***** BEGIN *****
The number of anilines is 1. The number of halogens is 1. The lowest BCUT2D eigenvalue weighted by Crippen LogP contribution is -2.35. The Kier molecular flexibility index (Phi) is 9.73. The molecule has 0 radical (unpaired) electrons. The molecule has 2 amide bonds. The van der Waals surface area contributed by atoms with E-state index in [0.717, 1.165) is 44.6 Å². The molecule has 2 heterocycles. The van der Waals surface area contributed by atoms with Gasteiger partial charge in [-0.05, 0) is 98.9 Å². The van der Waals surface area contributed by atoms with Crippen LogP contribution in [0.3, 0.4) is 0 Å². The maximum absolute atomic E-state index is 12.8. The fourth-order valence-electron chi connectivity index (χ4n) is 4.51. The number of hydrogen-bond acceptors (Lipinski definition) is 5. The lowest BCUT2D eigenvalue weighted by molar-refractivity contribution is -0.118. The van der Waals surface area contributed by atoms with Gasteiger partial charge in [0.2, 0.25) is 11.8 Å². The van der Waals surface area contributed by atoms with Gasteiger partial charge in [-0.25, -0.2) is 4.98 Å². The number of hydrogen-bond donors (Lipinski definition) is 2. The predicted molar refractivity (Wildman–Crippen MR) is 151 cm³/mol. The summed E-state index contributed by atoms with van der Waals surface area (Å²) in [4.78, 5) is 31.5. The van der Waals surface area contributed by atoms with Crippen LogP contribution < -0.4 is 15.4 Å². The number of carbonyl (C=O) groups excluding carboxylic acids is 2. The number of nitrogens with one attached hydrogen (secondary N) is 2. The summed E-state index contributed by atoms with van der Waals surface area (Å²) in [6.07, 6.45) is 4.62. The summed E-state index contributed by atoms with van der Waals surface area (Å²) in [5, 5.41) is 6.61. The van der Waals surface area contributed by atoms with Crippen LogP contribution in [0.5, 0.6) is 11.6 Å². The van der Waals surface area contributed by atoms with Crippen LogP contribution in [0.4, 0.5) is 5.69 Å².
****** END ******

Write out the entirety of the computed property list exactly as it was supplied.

The number of anilines is 1. The number of halogens is 1. The lowest BCUT2D eigenvalue weighted by Crippen LogP contribution is -2.35. The Kier molecular flexibility index (Phi) is 9.73. The molecule has 0 radical (unpaired) electrons. The molecule has 2 amide bonds. The van der Waals surface area contributed by atoms with E-state index in [0.717, 1.165) is 44.6 Å². The molecule has 2 heterocycles. The van der Waals surface area contributed by atoms with Gasteiger partial charge in [-0.05, 0) is 98.9 Å². The van der Waals surface area contributed by atoms with Crippen LogP contribution in [0.3, 0.4) is 0 Å². The maximum absolute atomic E-state index is 12.8. The fourth-order valence-electron chi connectivity index (χ4n) is 4.51. The number of hydrogen-bond acceptors (Lipinski definition) is 5. The lowest BCUT2D eigenvalue weighted by molar-refractivity contribution is -0.118. The van der Waals surface area contributed by atoms with Gasteiger partial charge in [0.2, 0.25) is 11.8 Å². The van der Waals surface area contributed by atoms with Gasteiger partial charge in [-0.25, -0.2) is 4.98 Å². The number of hydrogen-bond donors (Lipinski definition) is 2. The predicted molar refractivity (Wildman–Crippen MR) is 151 cm³/mol. The summed E-state index contributed by atoms with van der Waals surface area (Å²) in [4.78, 5) is 31.5. The van der Waals surface area contributed by atoms with Crippen LogP contribution < -0.4 is 15.4 Å². The number of carbonyl (C=O) groups excluding carboxylic acids is 2. The number of nitrogens with one attached hydrogen (secondary N) is 2. The summed E-state index contributed by atoms with van der Waals surface area (Å²) in [6.07, 6.45) is 4.62. The summed E-state index contributed by atoms with van der Waals surface area (Å²) in [5, 5.41) is 6.61. The van der Waals surface area contributed by atoms with Crippen LogP contribution in [0.5, 0.6) is 11.6 Å². The van der Waals surface area contributed by atoms with Crippen LogP contribution in [0.4, 0.5) is 5.69 Å².